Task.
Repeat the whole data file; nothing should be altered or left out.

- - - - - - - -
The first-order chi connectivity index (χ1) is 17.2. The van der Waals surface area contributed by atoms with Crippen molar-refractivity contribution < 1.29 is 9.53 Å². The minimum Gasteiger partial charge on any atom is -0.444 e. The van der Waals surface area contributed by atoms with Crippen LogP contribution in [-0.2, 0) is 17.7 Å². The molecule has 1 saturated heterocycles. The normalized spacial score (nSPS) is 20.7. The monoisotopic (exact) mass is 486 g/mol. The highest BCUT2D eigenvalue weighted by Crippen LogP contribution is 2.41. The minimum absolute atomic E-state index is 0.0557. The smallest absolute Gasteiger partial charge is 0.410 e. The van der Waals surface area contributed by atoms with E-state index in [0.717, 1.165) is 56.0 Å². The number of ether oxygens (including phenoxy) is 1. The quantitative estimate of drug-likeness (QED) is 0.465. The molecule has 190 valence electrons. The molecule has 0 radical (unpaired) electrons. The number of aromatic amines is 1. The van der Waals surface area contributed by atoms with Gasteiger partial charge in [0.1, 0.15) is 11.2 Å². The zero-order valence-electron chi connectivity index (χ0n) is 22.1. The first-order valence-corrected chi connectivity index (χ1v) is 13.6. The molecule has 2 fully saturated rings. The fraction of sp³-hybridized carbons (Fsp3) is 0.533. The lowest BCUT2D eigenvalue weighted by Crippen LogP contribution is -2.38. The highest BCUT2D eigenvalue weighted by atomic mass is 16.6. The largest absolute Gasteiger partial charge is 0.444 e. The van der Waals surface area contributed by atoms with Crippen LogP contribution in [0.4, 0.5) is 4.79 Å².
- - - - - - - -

The first-order chi connectivity index (χ1) is 17.2. The van der Waals surface area contributed by atoms with Crippen molar-refractivity contribution < 1.29 is 9.53 Å². The minimum Gasteiger partial charge on any atom is -0.444 e. The van der Waals surface area contributed by atoms with Crippen LogP contribution in [-0.2, 0) is 17.7 Å². The molecule has 1 saturated heterocycles. The normalized spacial score (nSPS) is 20.7. The monoisotopic (exact) mass is 486 g/mol. The highest BCUT2D eigenvalue weighted by Crippen LogP contribution is 2.41. The minimum absolute atomic E-state index is 0.0557. The smallest absolute Gasteiger partial charge is 0.410 e. The van der Waals surface area contributed by atoms with E-state index in [0.717, 1.165) is 56.0 Å². The number of ether oxygens (including phenoxy) is 1. The quantitative estimate of drug-likeness (QED) is 0.465. The molecule has 190 valence electrons. The molecule has 0 radical (unpaired) electrons. The number of aromatic amines is 1. The van der Waals surface area contributed by atoms with Gasteiger partial charge in [0.1, 0.15) is 11.2 Å². The zero-order valence-electron chi connectivity index (χ0n) is 22.1. The first-order valence-corrected chi connectivity index (χ1v) is 13.6. The molecule has 2 fully saturated rings. The fraction of sp³-hybridized carbons (Fsp3) is 0.533. The lowest BCUT2D eigenvalue weighted by Crippen LogP contribution is -2.38. The highest BCUT2D eigenvalue weighted by atomic mass is 16.6. The largest absolute Gasteiger partial charge is 0.444 e. The van der Waals surface area contributed by atoms with Crippen LogP contribution in [0.4, 0.5) is 4.79 Å².